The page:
1st from a 7-part series on the breathtaking adventures I undertook with the most amazing people…
“Guys, 10 minutes hai Delhi station ko! Be ready with your luggages”, shouted a figure from the anterior under a dim light and disappeared in the cabin. It was 5.45am in my watch when this woke me from my sleep. Loosening the muffler around my neck I looked around. Amidst the snoring and a few disturbed faces, everyone was deep asleep. Resting on the adjacent shoulders, heads wrapped in beanies, lay souls from the last year of college, soon to be graduates who in some months will be dozing off in their air conditioned cubicles in various cities when they set out in their careers. But the sleep they got while laying on each other in the Dilli-ki-thand-hawa couldn’t be bettered!
The window pane moistened with dew sparkled from the street lamps and the fog lights of the companion white bus that followed us in the overnight journey from Corbett. I looked through the translucent glass at the Delhi streets and deja vu’ed many shop fronts from the sightings during our arrival here. A smile came across that reflected in the pane as resting my hand on the faulty armrest, the reminisces came in fast and thick…
The taxi turned at the curb as I pulled out meticulously packed duffel trolley. Adjusting the backpack and fumbling some coins and I laid to rest the whining of the complaining cab driver, “Saab, chutta nahi hai!”.
Entering Bandra Terminus, I pulled out my cell, “At Platfrom 4? Alright I’m coming!”
Emerging from the subway, an oddly colored in shades of green and yellows, BDTS-Delhi Sarai Rohilla lay in front of me, unloading the cargo and uploading the excited souls onto the compartments. Adjusting the bulky bags and portmanteaus below the berths and dodging the TCs, beaming faces oozing with curiosity squeezed in the groups of four and soon the atmosphere inside the enclosed bogey turned into one that resembled an evening class at KJSIEIT. Disembarking at 12.45pm perfectly, by the time we got into Gujarat, the perfectly foiled theplas, dhoklas along with aloo parathas that came along with finely made home chutneys that the anxious moms had packed for the dear sons and daughters were passed across compartments and sometimes across B19 right from B11. Late night, as we entered a frigid Rajasthan, cups of coffee were handled; slowly passing till it reached the last man standing, fighting the urge to sleep. JBLs, Unos, Chinese Whispers meant the night stretched well past midnight. Then in the end came in gossips and some roasts, fresh and ripe.
The train swiftly passing through pitch-black North Indian plains had keen ears turned up inside those compartments savoring all they can that was served to them. Around 2.20am came Falna, a deserted station where we, now lesser in number as many sneaked quietly onto their berths, made amongst our many stops to taste the local chai and stuffing in North-Westerly air into our lungs. The lights went off in B11, so we now stood at the door braving the late night chill, raking up talks. It was 4 when we finally retired only to be woken up at 6 by eerie figures clad in white sheets waking up everyone in the coach, pity they forgot to cover the faces though!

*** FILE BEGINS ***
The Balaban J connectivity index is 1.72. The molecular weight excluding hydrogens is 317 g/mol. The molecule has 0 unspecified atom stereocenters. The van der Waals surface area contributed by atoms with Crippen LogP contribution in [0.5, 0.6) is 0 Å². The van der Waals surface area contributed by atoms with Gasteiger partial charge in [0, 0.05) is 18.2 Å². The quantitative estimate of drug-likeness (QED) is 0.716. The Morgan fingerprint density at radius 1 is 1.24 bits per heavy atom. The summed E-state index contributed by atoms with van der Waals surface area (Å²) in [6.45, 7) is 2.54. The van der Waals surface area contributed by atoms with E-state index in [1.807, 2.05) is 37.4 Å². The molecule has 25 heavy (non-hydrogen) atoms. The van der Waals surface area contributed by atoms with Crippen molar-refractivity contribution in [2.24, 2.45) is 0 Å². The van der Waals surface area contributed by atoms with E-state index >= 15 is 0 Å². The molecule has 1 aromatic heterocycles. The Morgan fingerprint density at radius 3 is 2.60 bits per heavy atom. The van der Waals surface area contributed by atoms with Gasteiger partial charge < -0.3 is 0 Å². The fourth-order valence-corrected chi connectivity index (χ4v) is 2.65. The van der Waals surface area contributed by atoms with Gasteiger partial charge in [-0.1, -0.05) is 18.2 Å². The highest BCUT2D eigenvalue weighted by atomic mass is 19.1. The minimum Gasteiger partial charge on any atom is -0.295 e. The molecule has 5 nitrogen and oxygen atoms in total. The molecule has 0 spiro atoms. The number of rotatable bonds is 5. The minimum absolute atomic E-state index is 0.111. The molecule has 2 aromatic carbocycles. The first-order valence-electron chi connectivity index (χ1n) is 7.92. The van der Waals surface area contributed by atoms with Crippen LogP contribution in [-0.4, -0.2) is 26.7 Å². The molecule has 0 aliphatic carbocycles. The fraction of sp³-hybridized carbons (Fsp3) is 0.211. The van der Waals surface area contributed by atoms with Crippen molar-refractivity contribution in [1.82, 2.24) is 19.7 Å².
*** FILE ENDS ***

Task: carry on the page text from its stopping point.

Post some breakfast coupled with coffee, we decided to explore the train and taking the word ‘explore’ literally traversed from the engine right through to the last of the compartments, for no reason whatsoever! Delhi Sarai Rohilla came in the afternoon and soon we were on the road watching as the capital unfolded in front of us, passing through the famed Karol Bagh and lunching at Haldirams’.
Intricately carved in royal sandstone and sparkling marble, we entered the majestic complex of Akshardham famed as the world’s largest comprehensive Hindu temple. The main structure consisted of superimposed domes that rested upon pillars onto which sculptures and engravings were laid with utmost detailing. The insides were even more fabulous with the central dome carved out symmetrically housing many idols and huge paintings.
Small ponds and fountains formed the avenue lined with meticulously formed inscriptions telling about the rich culture and heritage that underlined the great structure.Going further, we came across a sunken garden that resembled a giant lotus and a minutely manicured lush green garden that was adorned with bronze sculptures of notable personalities in the Indian History,which now stood against the sun as dawn set upon the lawn.
Our very own Arc de Triomphe, the war memorial for Indians martyred in the First WW, an illuminated India Gate stood in front of us along with the names of soldiers engraved on it. The Amar Jawan Jyoti raged in front of it guarded by watchful army personnel above whom the three flags of the Indian Armed Forces fluttered completing a feeling of awe and respect for the great country of ours!
To Be Continued…
Read Ahead – GBL #2 KemptyFalls